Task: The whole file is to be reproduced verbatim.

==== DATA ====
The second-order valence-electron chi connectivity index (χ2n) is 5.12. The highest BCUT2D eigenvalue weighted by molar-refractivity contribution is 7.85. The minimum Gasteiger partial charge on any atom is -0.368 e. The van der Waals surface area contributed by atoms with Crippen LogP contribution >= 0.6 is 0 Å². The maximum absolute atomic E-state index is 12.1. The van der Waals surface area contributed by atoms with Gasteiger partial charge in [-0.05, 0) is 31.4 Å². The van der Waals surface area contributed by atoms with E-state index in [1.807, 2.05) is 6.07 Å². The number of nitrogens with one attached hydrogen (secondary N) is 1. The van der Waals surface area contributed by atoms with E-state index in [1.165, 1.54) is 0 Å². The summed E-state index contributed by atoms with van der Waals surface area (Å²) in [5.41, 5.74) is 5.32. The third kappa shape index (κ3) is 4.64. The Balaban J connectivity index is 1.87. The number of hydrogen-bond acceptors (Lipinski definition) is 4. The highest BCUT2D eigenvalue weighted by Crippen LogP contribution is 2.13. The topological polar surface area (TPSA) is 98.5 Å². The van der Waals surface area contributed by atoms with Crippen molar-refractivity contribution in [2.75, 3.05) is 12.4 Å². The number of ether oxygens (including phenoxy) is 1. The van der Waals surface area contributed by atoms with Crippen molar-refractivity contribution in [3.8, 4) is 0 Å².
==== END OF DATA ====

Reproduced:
The second-order valence-electron chi connectivity index (χ2n) is 5.12. The highest BCUT2D eigenvalue weighted by molar-refractivity contribution is 7.85. The minimum Gasteiger partial charge on any atom is -0.368 e. The van der Waals surface area contributed by atoms with Crippen LogP contribution >= 0.6 is 0 Å². The maximum absolute atomic E-state index is 12.1. The van der Waals surface area contributed by atoms with Gasteiger partial charge in [-0.05, 0) is 31.4 Å². The van der Waals surface area contributed by atoms with E-state index in [1.807, 2.05) is 6.07 Å². The number of nitrogens with one attached hydrogen (secondary N) is 1. The van der Waals surface area contributed by atoms with E-state index in [1.165, 1.54) is 0 Å². The summed E-state index contributed by atoms with van der Waals surface area (Å²) in [5.41, 5.74) is 5.32. The third kappa shape index (κ3) is 4.64. The Balaban J connectivity index is 1.87. The number of hydrogen-bond acceptors (Lipinski definition) is 4. The highest BCUT2D eigenvalue weighted by Crippen LogP contribution is 2.13. The topological polar surface area (TPSA) is 98.5 Å². The van der Waals surface area contributed by atoms with Crippen molar-refractivity contribution in [2.75, 3.05) is 12.4 Å². The number of ether oxygens (including phenoxy) is 1. The van der Waals surface area contributed by atoms with Crippen molar-refractivity contribution in [3.8, 4) is 0 Å².